Tuesday, October 4, 2022
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$1 billion costs surge drives Ford into the red

A few months ago, Walmart surprised Wall Street by downgrading its earnings projection due to the effects of inflation; this week, FedEx issued a recession alert as it anticipated poorer revenue growth and lower earnings for this year and the following year.

Ford shocked investors on Monday with a warning about an unexpected $US1 billion increase in expenses for the three months ending September 30 due to inflation, ongoing supply chain issues, and strong customer demand, after Wall Street had rebounded and closed higher as a result of a late surge.

This Ford news will be unfavourable for the US Federal Reserve, which is considering cutting interest rates during the two-day meeting that began on Tuesday.

The central bank will be informed that cost pressures are eating away at the foundation of the US economy by the supply chain issues and the $US1 billion higher parts bill as a result of inflation.

Additionally, it will inform the Fed that despite its rate increases, which have increased leasing costs (80% of all US vehicle sales are made through leases of up to 7 years), demand for cars made by companies like Ford has not yet been affected.

Any dreams the automaker had of reporting a regular profit for the quarter would be dashed by the additional expenses.

On Monday, Ford stock gained 1.4% during regular trade but fell nearly 4% after trading closed. General Motors, its larger rival, claims that its shares undergo a similar experience, rising by more than 3% during regular trading and falling by more than 2% after hours.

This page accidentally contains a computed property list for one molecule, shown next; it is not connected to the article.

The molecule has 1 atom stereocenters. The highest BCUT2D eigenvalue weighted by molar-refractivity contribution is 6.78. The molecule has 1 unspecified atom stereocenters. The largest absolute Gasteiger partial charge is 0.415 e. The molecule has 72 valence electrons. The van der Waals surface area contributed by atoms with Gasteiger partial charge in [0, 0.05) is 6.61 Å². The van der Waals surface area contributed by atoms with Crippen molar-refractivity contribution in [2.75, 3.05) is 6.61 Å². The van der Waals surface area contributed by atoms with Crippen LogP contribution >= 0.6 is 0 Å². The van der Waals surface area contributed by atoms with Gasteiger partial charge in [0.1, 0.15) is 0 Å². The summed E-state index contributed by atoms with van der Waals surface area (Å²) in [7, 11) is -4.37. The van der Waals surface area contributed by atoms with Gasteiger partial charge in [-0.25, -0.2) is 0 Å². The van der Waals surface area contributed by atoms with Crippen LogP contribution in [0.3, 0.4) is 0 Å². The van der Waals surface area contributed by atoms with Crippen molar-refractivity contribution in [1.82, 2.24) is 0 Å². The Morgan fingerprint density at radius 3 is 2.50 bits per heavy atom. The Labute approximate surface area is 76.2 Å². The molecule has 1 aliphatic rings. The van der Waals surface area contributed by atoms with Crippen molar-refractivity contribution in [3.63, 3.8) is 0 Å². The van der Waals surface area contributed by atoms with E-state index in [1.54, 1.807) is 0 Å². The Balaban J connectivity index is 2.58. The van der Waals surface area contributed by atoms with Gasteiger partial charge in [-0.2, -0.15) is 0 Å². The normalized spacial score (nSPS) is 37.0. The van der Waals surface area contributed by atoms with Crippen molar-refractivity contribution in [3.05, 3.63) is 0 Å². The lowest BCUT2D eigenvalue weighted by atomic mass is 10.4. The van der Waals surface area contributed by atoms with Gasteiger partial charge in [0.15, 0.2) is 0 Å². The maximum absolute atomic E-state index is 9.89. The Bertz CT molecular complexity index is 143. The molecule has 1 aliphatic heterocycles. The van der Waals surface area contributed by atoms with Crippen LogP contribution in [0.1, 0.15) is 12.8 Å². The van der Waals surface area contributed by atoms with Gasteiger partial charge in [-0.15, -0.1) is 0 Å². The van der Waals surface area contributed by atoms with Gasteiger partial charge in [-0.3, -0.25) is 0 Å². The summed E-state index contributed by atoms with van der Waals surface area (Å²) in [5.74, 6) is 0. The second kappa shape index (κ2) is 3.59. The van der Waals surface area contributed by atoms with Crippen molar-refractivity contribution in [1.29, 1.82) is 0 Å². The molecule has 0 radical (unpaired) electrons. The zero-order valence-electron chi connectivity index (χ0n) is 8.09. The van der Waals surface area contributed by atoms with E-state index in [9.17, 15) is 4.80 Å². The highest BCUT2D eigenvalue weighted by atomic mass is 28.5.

Ford’s difficulties were made worse by the fact that 40,000 to 50,000 automobiles were still unfinished and awaiting finishing touches.

The majority of these are its standard models, high margin sports utility vehicles or pickup trucks like the F-150, which is the most popular car in America.

The business stated that it still targets 2022 adjusted profits before interest and taxes of between US$11.5 billion and US$12.5 billion and that it anticipates finishing the project and delivering the cars to dealers in the fourth quarter. (Since adjusted profits are not often used to gauge profitability, using them here suggests Ford will be incurring a significant amount of additional costs when it releases full-year earnings in February.)

According to Ford, the $1 billion in additional costs resulted from recent talks on third-quarter supplier costs tied to inflation.

It said that as a result, it would forecast third-quarter adjusted earnings before interest and taxes to be between US$1.4 billion and US$1.7 billion. That would suggest a loss after interest and tax (a regular profit basis).

When the automaker releases its third-quarter results on October 26, executives will “give additional dimension regarding expectations for full-year performance,” according to the firm.

Ford is only one of several major automakers dealing with supply chain issues since the coronavirus pandemic initially devastated economies in early 2020.

Demand remained high, followed by persistent problems with part availability, particularly for semiconductor chips.

The world’s largest manufacturer, Toyota, has regularly fallen short of monthly projections for the whole of this year and has lowered its annual vehicle production target to March 31, 2023. (its financial year).

Toyota increased its monthly objective in August from 850,000 to 900,000 vehicles globally for the ensuing three months in an effort to make up with the backlog of orders, particularly from Australia.

Ford is hardly the only US giant, though. GM issued a warning on July 1 that its second-quarter profitability will be impacted by supply chain concerns because it had around 95,000 vehicles in stock that were produced without specific components.

GM reaffirmed its annual guidance at the time and stated that it anticipates “virtually all of these vehicles” to be finished and sold to dealers by the end of 2022.

Ford and GM are both spending a lot of money on new facilities and personnel in preparation for the transition to EVs, batteries, and related infrastructure. An unwelcome and potential roadblock to the transition is the rising price of conventional vehicles.

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